Information About Astatine Element and Properties, What is astatine used for?


What is astatine? What are the properties, symbol and uses of astatine element? Information on astatine element. What is astatine used for?


ASTATINE; a radioactive element, is the heaviest member of the halogen series of elements, which includes fluorine, chlorine, bromine, and iodine. The atomic number of astatine is 85, and the atomic weight of the longest-lived isotope is 210. Its symbol is At. The name “astatine” was taken from the Greek word astatos, meaning “unstable.” All isotopes of astatine are highly radioactive; that is, astatine has no stable isotopes. No astatine has been isolated from natural sources. It is a synthetically produced element.

Astatine was first produced by Dale R. Corson, Kenneth R. MacKenzie, and Emilio Segre in 1940. They identified the isotope At-211 in targets of bismuth that were bombarded with energetic helium ions in the 60-inch cyclotron at the University of California, Berkeley. The nuclear reaction can be represented as:

BP” + He4 — At211 + 2 neutrons. This isotope has a half-life of 7.5 hours. In 60 percent of its disintegrations, it transmutes itself by the nuclear capture of an orbital electron. In these cases, it transforms to Po-211, which decays to Pb-207. In 40 percent of its disintegrations, it decays by the nuclear emission of an alpha particle. In these cases, it transforms to Bi-207.


Other isotopes of astatine have been synthesized by nuclear transmutation reactions, and some information is available on more than 20 isotopes. Of these isotopes, At-210 has the longest half-life, 8.3 hours. It is unlikely that any isotope of astatine with a longer half-life will ever be discovered.

Chemical studies of astatine must be made by tracer methods because it is highly radioactive and is obtained only in small quantities. Most studies have been designed to develop procedures for isolating radiochemically pure solutions from the complex mixtures of radioactive contaminants produced in nuclear reactions. Other experiments have been designed in order to explore the tracer properties of an element in Group Vila of the periodic table.

Astatine exhibits several oxidation states that more or less closely resemble the known states of iodine. However, experiments with astatine are performed in extremely dilute solutions. The interpretation of the experiments is complicated by the fact that iodine in extremely dilute solutions shows behavior markedly different from that normally observed.

Astatine has oxidation states with coprecipita-tion characteristics that are similar to those of iodide ion, iodate ion, and free iodine. Under oxidizing conditions, several positive oxidation states, including an astatate ion, can be formed. In the free state, astatine is quite volatile. It is readily taken up by organic liquids such as ethyl ether aliphatic ketones or tributyl phosphate. It resembles polonium in the ease with which it plates metals such as copper and silver. It can be removed from an aqueous solution by using a freshly formed precipitate of tellurium metal.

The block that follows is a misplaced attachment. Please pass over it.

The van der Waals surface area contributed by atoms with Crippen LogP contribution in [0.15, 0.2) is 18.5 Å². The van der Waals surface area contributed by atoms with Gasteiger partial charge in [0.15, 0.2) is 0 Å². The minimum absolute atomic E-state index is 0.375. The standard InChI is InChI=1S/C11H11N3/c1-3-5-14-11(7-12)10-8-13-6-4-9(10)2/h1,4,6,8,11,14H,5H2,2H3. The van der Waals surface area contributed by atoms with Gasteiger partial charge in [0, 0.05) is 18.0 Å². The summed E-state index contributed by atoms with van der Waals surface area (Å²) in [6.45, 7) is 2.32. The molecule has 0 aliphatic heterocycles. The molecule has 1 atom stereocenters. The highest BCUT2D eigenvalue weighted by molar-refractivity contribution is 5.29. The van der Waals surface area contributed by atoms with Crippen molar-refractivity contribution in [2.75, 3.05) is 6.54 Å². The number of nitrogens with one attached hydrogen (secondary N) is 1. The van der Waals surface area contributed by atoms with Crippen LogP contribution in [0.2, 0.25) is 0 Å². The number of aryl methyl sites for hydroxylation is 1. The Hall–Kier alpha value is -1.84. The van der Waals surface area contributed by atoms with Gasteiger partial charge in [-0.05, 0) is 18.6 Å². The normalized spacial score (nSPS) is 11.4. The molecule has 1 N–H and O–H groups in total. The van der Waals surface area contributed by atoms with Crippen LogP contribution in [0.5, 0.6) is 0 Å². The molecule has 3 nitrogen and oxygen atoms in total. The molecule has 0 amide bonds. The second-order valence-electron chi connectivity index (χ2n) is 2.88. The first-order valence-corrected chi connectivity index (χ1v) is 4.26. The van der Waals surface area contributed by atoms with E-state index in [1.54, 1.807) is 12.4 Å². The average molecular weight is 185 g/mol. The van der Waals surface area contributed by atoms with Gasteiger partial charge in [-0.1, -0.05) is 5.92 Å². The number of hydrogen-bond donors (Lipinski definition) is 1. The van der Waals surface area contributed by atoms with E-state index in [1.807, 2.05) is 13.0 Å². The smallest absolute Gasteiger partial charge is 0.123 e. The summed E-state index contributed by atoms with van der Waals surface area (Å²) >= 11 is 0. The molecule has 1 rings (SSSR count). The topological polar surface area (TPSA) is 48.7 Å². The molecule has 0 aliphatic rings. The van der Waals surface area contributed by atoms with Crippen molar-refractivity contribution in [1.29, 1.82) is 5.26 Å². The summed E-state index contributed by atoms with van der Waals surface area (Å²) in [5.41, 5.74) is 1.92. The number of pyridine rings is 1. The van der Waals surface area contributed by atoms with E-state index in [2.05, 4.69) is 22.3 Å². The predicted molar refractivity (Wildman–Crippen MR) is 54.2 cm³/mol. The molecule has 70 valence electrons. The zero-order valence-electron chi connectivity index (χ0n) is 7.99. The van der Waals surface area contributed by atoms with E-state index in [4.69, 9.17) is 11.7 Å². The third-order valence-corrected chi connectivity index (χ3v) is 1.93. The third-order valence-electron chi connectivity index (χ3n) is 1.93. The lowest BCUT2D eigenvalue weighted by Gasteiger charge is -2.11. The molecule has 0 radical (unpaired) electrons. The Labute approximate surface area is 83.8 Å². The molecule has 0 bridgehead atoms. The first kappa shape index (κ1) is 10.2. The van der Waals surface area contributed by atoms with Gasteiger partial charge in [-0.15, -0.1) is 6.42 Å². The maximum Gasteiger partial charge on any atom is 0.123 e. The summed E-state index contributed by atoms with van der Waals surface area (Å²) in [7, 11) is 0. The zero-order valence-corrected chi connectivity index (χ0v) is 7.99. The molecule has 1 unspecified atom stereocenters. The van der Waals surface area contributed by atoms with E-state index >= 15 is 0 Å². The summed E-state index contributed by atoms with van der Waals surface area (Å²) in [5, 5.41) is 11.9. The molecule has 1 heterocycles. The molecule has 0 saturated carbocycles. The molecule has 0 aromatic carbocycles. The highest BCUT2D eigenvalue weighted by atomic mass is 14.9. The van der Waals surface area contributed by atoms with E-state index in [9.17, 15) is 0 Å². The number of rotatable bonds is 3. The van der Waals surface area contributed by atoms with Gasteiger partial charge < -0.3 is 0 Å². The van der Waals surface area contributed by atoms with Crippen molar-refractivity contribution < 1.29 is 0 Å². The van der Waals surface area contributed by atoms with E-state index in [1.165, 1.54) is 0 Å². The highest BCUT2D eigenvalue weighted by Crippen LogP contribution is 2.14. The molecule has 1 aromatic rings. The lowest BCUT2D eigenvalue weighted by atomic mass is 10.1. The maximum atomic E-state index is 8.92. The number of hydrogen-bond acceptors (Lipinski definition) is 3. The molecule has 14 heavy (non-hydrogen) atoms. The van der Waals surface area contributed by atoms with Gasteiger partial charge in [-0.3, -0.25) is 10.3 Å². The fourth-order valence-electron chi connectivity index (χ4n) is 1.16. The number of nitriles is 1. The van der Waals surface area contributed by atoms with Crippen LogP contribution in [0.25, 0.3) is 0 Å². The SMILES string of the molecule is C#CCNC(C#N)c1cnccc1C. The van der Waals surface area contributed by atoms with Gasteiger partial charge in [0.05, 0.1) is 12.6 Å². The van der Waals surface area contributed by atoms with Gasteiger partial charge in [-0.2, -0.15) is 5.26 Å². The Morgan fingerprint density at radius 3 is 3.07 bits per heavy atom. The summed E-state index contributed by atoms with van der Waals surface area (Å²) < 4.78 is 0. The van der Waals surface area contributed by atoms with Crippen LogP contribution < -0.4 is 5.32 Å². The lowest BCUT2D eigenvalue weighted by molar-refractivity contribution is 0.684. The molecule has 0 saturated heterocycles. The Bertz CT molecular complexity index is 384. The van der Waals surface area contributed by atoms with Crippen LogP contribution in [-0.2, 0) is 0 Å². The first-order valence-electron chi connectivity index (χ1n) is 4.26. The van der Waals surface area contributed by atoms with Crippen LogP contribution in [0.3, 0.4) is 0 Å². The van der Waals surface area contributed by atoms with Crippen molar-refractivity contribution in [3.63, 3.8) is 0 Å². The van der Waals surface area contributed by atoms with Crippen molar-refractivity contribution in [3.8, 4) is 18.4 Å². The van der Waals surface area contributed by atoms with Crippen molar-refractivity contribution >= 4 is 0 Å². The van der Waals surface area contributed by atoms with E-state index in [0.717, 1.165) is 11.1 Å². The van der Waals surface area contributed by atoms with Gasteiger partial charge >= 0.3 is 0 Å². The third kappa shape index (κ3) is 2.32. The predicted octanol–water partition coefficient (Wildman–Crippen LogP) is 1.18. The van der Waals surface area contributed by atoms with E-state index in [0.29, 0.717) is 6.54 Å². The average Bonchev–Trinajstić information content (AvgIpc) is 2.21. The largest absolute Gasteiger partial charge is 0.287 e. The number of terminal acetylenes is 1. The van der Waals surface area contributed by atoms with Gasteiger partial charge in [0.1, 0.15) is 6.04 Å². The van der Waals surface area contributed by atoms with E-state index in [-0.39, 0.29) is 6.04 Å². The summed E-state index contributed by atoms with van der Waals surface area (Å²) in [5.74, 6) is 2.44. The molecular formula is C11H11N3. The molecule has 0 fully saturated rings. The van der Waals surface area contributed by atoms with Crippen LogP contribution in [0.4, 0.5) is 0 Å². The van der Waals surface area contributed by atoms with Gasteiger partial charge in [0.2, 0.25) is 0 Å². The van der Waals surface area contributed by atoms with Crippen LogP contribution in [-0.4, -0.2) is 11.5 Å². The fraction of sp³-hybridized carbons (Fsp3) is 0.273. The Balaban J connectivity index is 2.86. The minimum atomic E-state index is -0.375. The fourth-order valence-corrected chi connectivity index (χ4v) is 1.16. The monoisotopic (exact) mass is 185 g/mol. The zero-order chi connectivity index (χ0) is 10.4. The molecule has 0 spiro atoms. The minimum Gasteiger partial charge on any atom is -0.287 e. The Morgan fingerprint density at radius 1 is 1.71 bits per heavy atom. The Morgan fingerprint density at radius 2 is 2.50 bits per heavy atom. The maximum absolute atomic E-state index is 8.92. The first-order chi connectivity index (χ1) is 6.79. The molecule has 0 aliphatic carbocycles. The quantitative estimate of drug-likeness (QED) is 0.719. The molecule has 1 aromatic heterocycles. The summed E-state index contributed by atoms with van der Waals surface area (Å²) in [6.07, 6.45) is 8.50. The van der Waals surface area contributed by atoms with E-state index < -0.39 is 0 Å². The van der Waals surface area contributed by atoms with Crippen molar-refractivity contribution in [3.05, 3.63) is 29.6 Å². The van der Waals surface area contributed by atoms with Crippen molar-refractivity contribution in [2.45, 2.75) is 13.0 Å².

Astatine has some physiological importance because it is readily taken up by the thyroid gland, as is iodine. Absorption of At-211 has possible clinical usefulness because the heavily ionizing alpha radiations can cause localized destruction of thyroid tissue.

What is astatine used for?

Astatine (At) is a highly radioactive element and one of the rarest naturally occurring elements on Earth, with a half-life of only a few hours. Due to its rarity and highly radioactive nature, astatine has limited practical applications.

One potential use of astatine is in targeted alpha-particle therapy for cancer. Alpha particles emitted by astatine can be used to destroy cancer cells, and research is ongoing to develop ways to use astatine in cancer treatment. Astatine has also been used in studies of chemical reactions and as a tracer in biomedical research.


However, due to its scarcity and highly radioactive nature, astatine is not produced or used on a large scale. Instead, it is primarily studied for scientific and research purposes.

What happens if you touch astatine?

It is extremely unlikely that anyone could touch astatine, as it is one of the rarest naturally occurring elements on Earth and is highly radioactive. Astatine has no stable isotopes, and its most stable isotope, astatine-210, has a half-life of only about 8.1 hours. This means that any sample of astatine would decay rapidly, making it very difficult to handle or even to study.

If someone were to touch astatine, the main concern would be the risk of radiation exposure. Astatine emits alpha particles, which can be stopped by a sheet of paper or a few centimeters of air, but can be very harmful if they enter the body. Alpha particles can damage cells and cause cancer, so it is important to handle any radioactive material with extreme care, using appropriate protective equipment and following strict safety protocols.

In short, it is not safe or practical to touch astatine, and it should only be handled by trained professionals with appropriate equipment and facilities.

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